Shine On!
Plano Solar Advocates (LH)

Friday, August 22, 2014

Texas HOAs generally CANNOT block south street facing solar installations

BRIEF UPDATE:
Texas HB-362 passed in the 82nd Legislative session (2011), limits HOAs and POAs from restricting solar devices outright.  While working with a few Solarize Plano participants and other residents in Plano, we have encounter a few instances were HOAs have initially denied placement of street facing southern exposure solar panels. 

Under the Texas solar legislation, an HOA cannot prevent you from installing solar panels on your south facing roof if it faces the street.  You just have to work with the solar installation company to show that any alternate location proposed by the HOA that doesn't use the south facing roof will decrease efficiency (annual production) by 10% or more. This is generally not a problem when comparing south facing roof placed solar panels vs solar panels facing east or west. 

It is recommended that persons installing solar PV and that live in an HOA governed area, and that need to install panels on their south facing street facing roof, to have their solar company include upfront in their submission to the HOA review committee the necessary calculations for their planned solar PV system that show that not using the south facing roof will decrease annual production by 10% or greater.  Including this in the initial submission should help reduce the overall HOA review cycle time.

If you, or anyone you know, has been holding off installing solar PV because of this, we can help them through the process.  To reach us for assistance, please use our "Contact Us" form.

For additional information, please see our "Useful Links" page and scroll down to the section titled "Policy & References related to HOAs (Home Owners Associations)"

Thoughts and feedback on this topic would be appreciated!

Shine On!
Plano Solar Advocates (LH)

Tuesday, July 22, 2014

Energy Star Homebuilders Block Installation of Solar PV in Plano Neighborhood

Homebuilders Elect to Limit Consumer Choice

This blog posting is intended for homeowners of the Trails of Glenwood neighborhood in Plano and similar homeowners elsewhere who might be in similar situations.  Readers of this blog posting are encouraged to forward it to others, especially if you know someone living in, or associated with this neighborhood.

More and more homeowners all across Plano are exercising consumer choice by choosing to make investments in their homes to add solar electric PV systems. These systems generate local electricity to meet at least some or most of their electricity needs.  But in a beautiful area of northeast Plano, homeowners are being told they don’t have the choice.

Legislation was passed in 2011 that prevents HOAs in Texas from blocking homeowners from installing solar panels on their homes.  However, there is one “loophole” in the legislation that was reportedly added at the last minute by the Texas Homebuilders Association. This loophole allows developers (builders) to withhold permission to install solar panels if the neighborhood is still in “development”.  Unfortunately for homeowners and prospective homeowners in the Trails of Glenwood neighborhood in Plano, their HOA (currently represented by only the homebuilders) is using this clause to prevent homeowners the choice of generating some of their electricity with solar panels.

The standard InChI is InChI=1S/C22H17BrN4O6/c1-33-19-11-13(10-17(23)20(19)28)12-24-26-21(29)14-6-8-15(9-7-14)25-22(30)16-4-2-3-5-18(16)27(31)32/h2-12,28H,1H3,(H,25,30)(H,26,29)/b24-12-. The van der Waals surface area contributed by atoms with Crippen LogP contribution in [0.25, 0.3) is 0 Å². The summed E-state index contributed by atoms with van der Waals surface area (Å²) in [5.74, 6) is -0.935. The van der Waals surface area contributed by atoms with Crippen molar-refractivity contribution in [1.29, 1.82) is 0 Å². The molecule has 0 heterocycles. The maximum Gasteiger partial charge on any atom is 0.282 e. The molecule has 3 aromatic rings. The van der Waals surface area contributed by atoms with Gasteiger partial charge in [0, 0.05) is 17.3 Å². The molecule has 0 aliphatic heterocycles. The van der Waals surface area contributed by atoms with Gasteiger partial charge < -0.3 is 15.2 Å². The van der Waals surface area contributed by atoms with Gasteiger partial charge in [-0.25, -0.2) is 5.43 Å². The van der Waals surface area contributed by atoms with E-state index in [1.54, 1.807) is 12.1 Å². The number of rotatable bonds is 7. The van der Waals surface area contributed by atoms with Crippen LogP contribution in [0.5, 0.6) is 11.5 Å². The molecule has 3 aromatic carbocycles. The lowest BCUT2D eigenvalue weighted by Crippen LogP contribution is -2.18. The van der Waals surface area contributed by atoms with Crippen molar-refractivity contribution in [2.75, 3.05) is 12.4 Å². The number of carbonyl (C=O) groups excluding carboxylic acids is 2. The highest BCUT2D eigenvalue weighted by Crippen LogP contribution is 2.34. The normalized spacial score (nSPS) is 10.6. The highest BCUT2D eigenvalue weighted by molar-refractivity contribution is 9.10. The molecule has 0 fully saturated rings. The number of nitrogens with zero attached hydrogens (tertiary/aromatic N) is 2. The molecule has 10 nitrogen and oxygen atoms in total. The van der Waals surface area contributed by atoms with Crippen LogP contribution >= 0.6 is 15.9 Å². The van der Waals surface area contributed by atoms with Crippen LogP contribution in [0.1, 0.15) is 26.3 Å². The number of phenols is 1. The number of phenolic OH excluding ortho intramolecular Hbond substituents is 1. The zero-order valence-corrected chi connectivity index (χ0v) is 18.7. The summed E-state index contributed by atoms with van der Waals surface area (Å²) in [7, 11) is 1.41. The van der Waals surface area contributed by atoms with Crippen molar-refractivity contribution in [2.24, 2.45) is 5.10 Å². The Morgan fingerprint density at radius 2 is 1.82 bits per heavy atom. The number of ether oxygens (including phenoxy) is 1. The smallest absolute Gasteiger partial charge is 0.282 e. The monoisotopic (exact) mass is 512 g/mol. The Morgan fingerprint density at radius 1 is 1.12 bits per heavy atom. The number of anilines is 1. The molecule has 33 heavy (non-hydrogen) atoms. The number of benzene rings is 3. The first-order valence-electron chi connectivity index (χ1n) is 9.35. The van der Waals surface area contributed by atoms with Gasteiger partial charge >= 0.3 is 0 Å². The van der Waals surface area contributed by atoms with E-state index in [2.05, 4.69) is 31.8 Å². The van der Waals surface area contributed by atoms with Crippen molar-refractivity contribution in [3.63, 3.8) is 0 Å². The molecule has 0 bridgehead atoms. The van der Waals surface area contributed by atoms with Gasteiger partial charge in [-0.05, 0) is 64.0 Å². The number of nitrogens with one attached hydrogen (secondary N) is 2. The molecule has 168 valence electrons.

It seems a bit ironic that as the Trails of Glenwood neighborhood is adding additional loads to the electric grid and increasing water requirements on a very strained and fragile water system, that these “Energy Star” homebuilders are blocking new homeowners from making their own investments to install solar electric systems. Systems that take advantage of local clean energy and that require no water for electricity generation.

Plano Solar Advocates has written letters to the homebuilders and HOA management company requesting that they change their policy and to allow homeowners this electricity consumer choice option.  To date, only one response has been received.   See the following excerpt:

… the concern is, by allowing the installation of unsightly solar panels and equipment there would be a negative impact on the aesthetic quality of the entire community.  So while solar panels would be a positive with regard to energy savings of the individual homeowner, it could negatively impact the rest of the property owners in Trails of Glenwood via diminished property values….

Now a few points here from the perspective of Plano Solar Advocates:
1.      The term “unsightly” for solar panels seems quite subjective.  We agree that solar panels are still relatively new, and it may take time for “some” people to get used to seeing them.  But by driving through the Trails of Glenwood neighborhood, you can see some things that others might think or more “unsightly” than solar panels - like high voltage transmission lines visible from every home in the neighborhood and satellite dishes installed on many roofs that are visible from the street.
2.      Trails of Glenwood residents should be becoming more familiar with solar panels because the Plano Fire Station that protects them just outside their neighborhood has solar panels on its roof.  
3.      Regarding “diminished property values” - all of the studies and articles that we have found indicate that adding local generation to homes only increases property values, not decrease.  Even a recent article in the online Builder magazine titled “Eight Reasons Your Buyers Should Opt for Solar Power" is highlighting why solar is becoming more mainstream and definitely not decreasing property values.